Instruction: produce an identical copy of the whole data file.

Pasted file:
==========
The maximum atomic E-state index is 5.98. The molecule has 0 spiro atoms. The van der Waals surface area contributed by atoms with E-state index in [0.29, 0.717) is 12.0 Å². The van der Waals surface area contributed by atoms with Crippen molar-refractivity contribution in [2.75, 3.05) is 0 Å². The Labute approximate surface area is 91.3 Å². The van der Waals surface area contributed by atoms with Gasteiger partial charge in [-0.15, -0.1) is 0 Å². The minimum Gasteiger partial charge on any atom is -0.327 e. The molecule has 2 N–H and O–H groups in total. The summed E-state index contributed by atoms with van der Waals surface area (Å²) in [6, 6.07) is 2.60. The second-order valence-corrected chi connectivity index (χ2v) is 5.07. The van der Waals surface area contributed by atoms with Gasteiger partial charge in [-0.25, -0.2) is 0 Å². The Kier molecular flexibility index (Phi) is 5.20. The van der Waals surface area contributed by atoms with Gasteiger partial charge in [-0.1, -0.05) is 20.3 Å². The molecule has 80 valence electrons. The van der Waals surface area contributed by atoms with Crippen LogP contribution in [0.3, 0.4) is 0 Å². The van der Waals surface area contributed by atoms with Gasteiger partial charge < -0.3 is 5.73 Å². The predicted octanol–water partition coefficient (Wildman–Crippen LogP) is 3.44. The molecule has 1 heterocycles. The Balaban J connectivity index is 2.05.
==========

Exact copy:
The maximum atomic E-state index is 5.98. The molecule has 0 spiro atoms. The van der Waals surface area contributed by atoms with E-state index in [0.29, 0.717) is 12.0 Å². The van der Waals surface area contributed by atoms with Crippen molar-refractivity contribution in [2.75, 3.05) is 0 Å². The Labute approximate surface area is 91.3 Å². The van der Waals surface area contributed by atoms with Gasteiger partial charge in [-0.15, -0.1) is 0 Å². The minimum Gasteiger partial charge on any atom is -0.327 e. The molecule has 2 N–H and O–H groups in total. The summed E-state index contributed by atoms with van der Waals surface area (Å²) in [6, 6.07) is 2.60. The second-order valence-corrected chi connectivity index (χ2v) is 5.07. The van der Waals surface area contributed by atoms with Gasteiger partial charge in [-0.25, -0.2) is 0 Å². The Kier molecular flexibility index (Phi) is 5.20. The van der Waals surface area contributed by atoms with Gasteiger partial charge in [-0.1, -0.05) is 20.3 Å². The molecule has 80 valence electrons. The van der Waals surface area contributed by atoms with Crippen LogP contribution in [0.3, 0.4) is 0 Å². The van der Waals surface area contributed by atoms with Gasteiger partial charge < -0.3 is 5.73 Å². The predicted octanol–water partition coefficient (Wildman–Crippen LogP) is 3.44. The molecule has 1 heterocycles. The Balaban J connectivity index is 2.05.